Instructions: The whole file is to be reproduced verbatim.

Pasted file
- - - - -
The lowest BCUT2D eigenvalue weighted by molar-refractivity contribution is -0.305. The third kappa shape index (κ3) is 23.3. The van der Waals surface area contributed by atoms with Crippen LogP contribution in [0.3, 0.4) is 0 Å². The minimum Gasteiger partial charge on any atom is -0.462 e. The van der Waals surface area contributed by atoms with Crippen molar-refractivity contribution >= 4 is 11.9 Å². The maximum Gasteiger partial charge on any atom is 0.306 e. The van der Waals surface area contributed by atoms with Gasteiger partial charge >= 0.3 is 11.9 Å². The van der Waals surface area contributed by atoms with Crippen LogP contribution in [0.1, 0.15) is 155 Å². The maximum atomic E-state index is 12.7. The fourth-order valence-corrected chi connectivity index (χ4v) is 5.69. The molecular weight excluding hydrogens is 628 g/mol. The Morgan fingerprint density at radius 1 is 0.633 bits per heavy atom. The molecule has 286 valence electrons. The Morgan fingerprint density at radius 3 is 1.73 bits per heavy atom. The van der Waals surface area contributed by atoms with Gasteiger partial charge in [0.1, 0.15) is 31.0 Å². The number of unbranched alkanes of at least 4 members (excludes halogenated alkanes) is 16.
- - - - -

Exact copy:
The lowest BCUT2D eigenvalue weighted by molar-refractivity contribution is -0.305. The third kappa shape index (κ3) is 23.3. The van der Waals surface area contributed by atoms with Crippen LogP contribution in [0.3, 0.4) is 0 Å². The minimum Gasteiger partial charge on any atom is -0.462 e. The van der Waals surface area contributed by atoms with Crippen molar-refractivity contribution >= 4 is 11.9 Å². The maximum Gasteiger partial charge on any atom is 0.306 e. The van der Waals surface area contributed by atoms with Gasteiger partial charge >= 0.3 is 11.9 Å². The van der Waals surface area contributed by atoms with Crippen LogP contribution in [0.1, 0.15) is 155 Å². The maximum atomic E-state index is 12.7. The fourth-order valence-corrected chi connectivity index (χ4v) is 5.69. The molecular weight excluding hydrogens is 628 g/mol. The Morgan fingerprint density at radius 1 is 0.633 bits per heavy atom. The molecule has 286 valence electrons. The Morgan fingerprint density at radius 3 is 1.73 bits per heavy atom. The van der Waals surface area contributed by atoms with Gasteiger partial charge in [0.1, 0.15) is 31.0 Å². The number of unbranched alkanes of at least 4 members (excludes halogenated alkanes) is 16.